Hay fever one minute. Sunburn the next.
Then homes are pelted with 15-centimetre hail stones.
Meanwhile, our island neighbours in the Pacific are being battered by the year’s strongest winds.
What on Mother Earth is going on?
On Saturday, hundreds of Queensland homes and cars were pounded by hand-sized hail stones during a series of supercell thunderstorms in the state’s south-east.
Giant hail was reported in Logan, south of Brisbane, while hail up to 7cm in diameter fell at Ipswich and the Lockyer Valley to the city’s west.
The Queensland Fire and Emergency Service recorded more than 1800 calls for help, most relating to building damage, while at least 42,000 homes were left without power on Saturday.
The aftermath has left many Queenslanders shaken and in some cases, homeless.
‘She was crying her eyes out’
Queensland man Joshua Charles, 28, said it was “surreal” watching hail stones destroy his Springfield Lakes home on Saturday afternoon.
“It was like a hundred footballs hitting the roof and the cars,” he said, adding some of the bigger hail stones were as large as 15cm in diameter.
Mr Charles said he and his wife Ruby, 28, initially tried to cover their car with towels to protect it from hail damage, but it was too late.
Within minutes, water started shooting out of lightbulb sockets, air-conditioning vents collapsed and parts of the roof caved in above them, sending plasterboard and debris on to the floor.
“We turned around to go back and check on our nine-month-old and a hail stone had come straight through a metre away from her cot, and had bounced up into her cot,” Mr Charles said.
“She was crying her eyes out.
“I was scared for a while there, just lost for words, especially seeing it had come so close to hitting my daughter.
“It had shocked me so much, past beyond the point of tears. I didn’t know how to feel. Nothing like that had ever happened before.”
Mr Charles said his family had since relocated to his parents house in Ipswich.
“We’re lucky nobody got hurt and we’ve got somewhere to go,” he said.
Extreme weather around the world
Typhoon Goni – the world’s most powerful typhoon in 2020 – smashed into the southern part of the Philippines’ main island, Luzon, on Sunday and has since resulted in at least 10 deaths.
The super typhoon barrelled into the island with maximum sustained winds of 225km/h and gusts of up to 310km/h, triggering volcanic mudflows that engulfed about 150 houses.
A father and son were among nine people killed in the hard-hit province of Albay.
About a million Filipinos rushed to safer ground before Goni made landfall on Sunday morning, but the weather bureau predicted “catastrophic violent winds and intense to torrential rainfall” were headed for Bicol provinces, and several other regions south of Manila.
Between 19 million and 31 million people could be affected, including those in danger zones, the disaster management agency said.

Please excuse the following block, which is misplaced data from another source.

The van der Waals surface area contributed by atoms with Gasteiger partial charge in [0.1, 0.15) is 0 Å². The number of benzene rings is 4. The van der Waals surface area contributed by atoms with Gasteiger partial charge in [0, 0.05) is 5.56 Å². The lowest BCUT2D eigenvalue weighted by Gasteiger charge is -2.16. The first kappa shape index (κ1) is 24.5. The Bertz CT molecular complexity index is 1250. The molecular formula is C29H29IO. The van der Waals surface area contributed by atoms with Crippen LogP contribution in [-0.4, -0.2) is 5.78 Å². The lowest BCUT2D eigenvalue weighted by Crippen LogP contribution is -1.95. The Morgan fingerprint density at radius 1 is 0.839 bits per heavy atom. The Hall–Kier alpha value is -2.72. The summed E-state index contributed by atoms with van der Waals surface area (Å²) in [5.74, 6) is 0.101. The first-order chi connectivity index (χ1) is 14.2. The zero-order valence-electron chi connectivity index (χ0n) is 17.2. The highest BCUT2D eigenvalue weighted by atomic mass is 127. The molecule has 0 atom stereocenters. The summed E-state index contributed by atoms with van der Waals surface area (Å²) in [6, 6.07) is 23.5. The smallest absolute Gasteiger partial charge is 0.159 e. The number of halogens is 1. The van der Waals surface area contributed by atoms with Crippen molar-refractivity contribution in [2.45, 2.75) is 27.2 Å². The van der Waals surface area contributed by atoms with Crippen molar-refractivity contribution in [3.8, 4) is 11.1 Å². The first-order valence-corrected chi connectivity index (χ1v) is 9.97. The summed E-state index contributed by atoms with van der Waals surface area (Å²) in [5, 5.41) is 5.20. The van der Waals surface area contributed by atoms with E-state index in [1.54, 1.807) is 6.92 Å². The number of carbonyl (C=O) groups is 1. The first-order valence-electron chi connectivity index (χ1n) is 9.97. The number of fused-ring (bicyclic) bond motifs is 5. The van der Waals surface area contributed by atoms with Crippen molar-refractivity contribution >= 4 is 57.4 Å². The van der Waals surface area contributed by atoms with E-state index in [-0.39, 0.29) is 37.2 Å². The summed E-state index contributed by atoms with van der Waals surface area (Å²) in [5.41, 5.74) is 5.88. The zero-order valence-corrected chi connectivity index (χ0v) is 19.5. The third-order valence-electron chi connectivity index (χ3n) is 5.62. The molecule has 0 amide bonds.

Meanwhile in Vietnam, at least 35 people are dead and 50 are missing after Typhoon Molave – the most powerful to hit the country in 20 years – set off landslides, sunk boats and cut power to nearly two million people.
Heartbreaking… these sisters in Hue province, central Vietnam, are sorting through their possessions after typhoon Molave damaged their home and soaked everything they own. Today has been a difficult day for many. pic.twitter.com/gjIUYgbOlR
— Michael Brosowski AM (@michaelinvn) October 29, 2020
The immediate focus for rescuers is on three villages in the country’s central region, where landslides killed at least 19 people and are suspected of burying more than 40 others in thick mud and debris.
In the United States, Hurricane Zeta has killed at least six people after striking south-eastern Louisiana on Wednesday, leaving millions without power along the Gulf Coast.
Four people died when trees fell on their homes, while a 55-year-old Louisiana man died after touching a drowned power line and another drowned in Mississippi.
As of Thursday afternoon, nearly two million people were still without power in Georgia, Louisiana, Oklahoma, Alabama and Mississippi.
Does it have anything to do with La Niña?
Not likely, said Dr Shayne McGregor, a senior lecturer in climate at Monash University.
“When we have a La Niña, we’re more likely to have large rainfall events, but there’s no relationship I know of between La Niña events and superstorms, like the one that hit Brisbane with the large hail,” he said, adding those severe hail storms usually happened once every five or 10 years.
“These large thunderstorms with huge hail, they’re pretty rare and they’re not something we can tie into a La Niña event.”
However, Dr McGregor said he wouldn’t be surprised to see the global number of storms increase as a result of climate change.
La Niña is a phase of the El Niño-Southern Oscillation, a pattern of ocean and atmospheric circulations over the Pacific Ocean that brings slightly cooler but wetter conditions to many parts of Australia.
What’s going on around the country?
Queensland and our Asian neighbours aren’t the only regions that suffered freak weather events over the weekend.
Severe thunderstorms carrying large hail stones and heavy rain lashed the entire New South Wales coast on Saturday, even reaching as far inland as Dubbo.
NSW State Emergency Service said it received close to 400 calls for help, and performed four flood rescues.
Most of the calls were from suburbs in Sydney’s south that were pelted with hail, and areas on the state’s south coast that experienced flash flooding.
Rock falls interrupted traffic on the Snowy Mountains Highway roads and also cut power to thousands across the state.
Meanwhile in Victoria, crisp autumn-like and windy conditions persisted across the state during its first weekend out of coronavirus lockdown.
Warm weather is expected on Monday, and a top of 29 degrees is forecast for Melbourne Cup Day on Tuesday, before a cool change returns later in the week.